2020 saw the fewest workplace fatalities of any year since 2013 nationwide and the fewest workplace fatalities in Illinois since 1996, the first year for which statistics are available. 

Though the numbers have been decreasing, labor advocates and officials within workplace safety agencies around the country believe that more must be done to reduce the number of workplace deaths. 

"We have to keep fighting until every worker is able to go home to their family at the end of the day, safe and healthy," said Natalicia Tracy, senior policy adviser at OSHA during the Department of Labor’s Workers Memorial Day service.

State Sen. Doris Turner, D-Springfield, speaks during the annual Workers Memorial Day ceremony at the Illinois AFL-CIO Front Plaza on Thursday. [Thomas J. Turney/The State Journal-Register]

Illinoisans are preparing to make a decision about the future of organized labor later this year, when a constitutional amendment guaranteeing the rights of workers to "organize and to bargain collectively" will be put to voters on the ballot at the Nov. 8 election. 

"Workplace safety is why we’re advocating for the passage of the Illinois Workers Rights Amendment," said Drea in a speech at the memorial. 

The amendment was approved by the General Assembly in 2021, with the language that will appear on the ballot approved this year on April 9. 

Read the language of the amendment

"They normally vote for Democrats, Republicans, independents or Libertarians," said Drea. "This time, the first question on the ballot, they can vote for themselves." 

Illinois AFL-CIO President Tim Drea speaks during the 2022 Annual Workers Memorial Day Ceremony at the Illinois AFL-CIO Front Plaza on Thursday, April 28, 2022. [Thomas J. Turney/The State Journal-Register]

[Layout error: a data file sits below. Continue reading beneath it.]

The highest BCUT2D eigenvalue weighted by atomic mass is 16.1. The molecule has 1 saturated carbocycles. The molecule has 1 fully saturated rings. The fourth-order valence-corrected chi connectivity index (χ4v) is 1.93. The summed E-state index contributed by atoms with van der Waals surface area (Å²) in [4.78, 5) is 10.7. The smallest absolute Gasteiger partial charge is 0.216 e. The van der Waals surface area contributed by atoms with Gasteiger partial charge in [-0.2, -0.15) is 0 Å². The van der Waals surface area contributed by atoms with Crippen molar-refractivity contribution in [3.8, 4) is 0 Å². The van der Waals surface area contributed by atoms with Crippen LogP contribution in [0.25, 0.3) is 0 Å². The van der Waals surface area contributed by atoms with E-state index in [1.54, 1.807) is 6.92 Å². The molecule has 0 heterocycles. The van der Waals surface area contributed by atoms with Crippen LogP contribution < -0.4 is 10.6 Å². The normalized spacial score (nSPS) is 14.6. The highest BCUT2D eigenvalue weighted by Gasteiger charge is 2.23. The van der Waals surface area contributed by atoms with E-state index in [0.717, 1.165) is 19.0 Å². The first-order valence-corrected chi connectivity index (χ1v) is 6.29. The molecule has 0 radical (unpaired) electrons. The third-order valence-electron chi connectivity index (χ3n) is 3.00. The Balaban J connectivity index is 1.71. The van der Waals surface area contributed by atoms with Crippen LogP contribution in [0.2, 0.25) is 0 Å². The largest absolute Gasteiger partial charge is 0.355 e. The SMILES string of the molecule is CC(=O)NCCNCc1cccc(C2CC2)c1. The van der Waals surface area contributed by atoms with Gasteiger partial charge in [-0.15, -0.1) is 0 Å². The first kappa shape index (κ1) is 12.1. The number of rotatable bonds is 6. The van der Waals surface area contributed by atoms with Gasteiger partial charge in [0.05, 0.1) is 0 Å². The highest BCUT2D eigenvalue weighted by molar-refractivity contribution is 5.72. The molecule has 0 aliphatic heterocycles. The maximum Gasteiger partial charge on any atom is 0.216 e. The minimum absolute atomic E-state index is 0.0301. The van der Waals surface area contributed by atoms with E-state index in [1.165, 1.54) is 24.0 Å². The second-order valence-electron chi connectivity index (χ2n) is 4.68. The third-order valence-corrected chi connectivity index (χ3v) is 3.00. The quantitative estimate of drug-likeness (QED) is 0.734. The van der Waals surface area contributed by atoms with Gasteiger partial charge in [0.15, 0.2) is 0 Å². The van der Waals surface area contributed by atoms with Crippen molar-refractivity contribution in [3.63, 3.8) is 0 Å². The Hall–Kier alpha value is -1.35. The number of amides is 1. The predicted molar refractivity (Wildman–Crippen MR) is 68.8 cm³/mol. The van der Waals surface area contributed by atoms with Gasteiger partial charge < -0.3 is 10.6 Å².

Drea added that the amendment will help workers ensure their workplaces are safe in addition to protecting collective bargaining in Illinois. 

The amendment gained bipartisan support in both chambers of the Illinois legislature, passing on a 49-7 vote in the Senate and 80-30-3 vote in the House. All of those who voted against the amendment are Republicans. 

But others have already started to fight the measure in the courts. 

Last week, lawyers from the conservative Liberty Justice Center and the Illinois Policy Institute, a conservative think tank, filed a lawsuit against the state board of elections arguing that the language of the amendment is too broad. 

"If Illinois were seeking solely to make right-to-work unconstitutional in Illinois, the phrasing would have reflected that, as it did in a previous version of this amendment filed in 2019," said Mailee Smith, director of labor policy and staff attorney at the Illinois Policy Institute in a statement. "Instead, the current phrasing creates a litany of problems, could lead to unparalleled power by a special interest group and most importantly, is unconstitutional.”

Smith and lawyers from the Liberty Justice Center argue in the lawsuit that because the amendment regulates private sector unions, it conflicts with the federal National Labor Relations Act. They say because the federal constitution says federal law takes precedence over state laws, the amendment is unconstitutional. 

This is the first time the two conservative organizations have partnered since they argued the U.S. Supreme Court case Janus v. AFSCME, in which the Supreme Court found that government employees cannot be required to pay union fees as part of their employment. 

via The State Journal-Register

April 30, 2022 at 06:03PM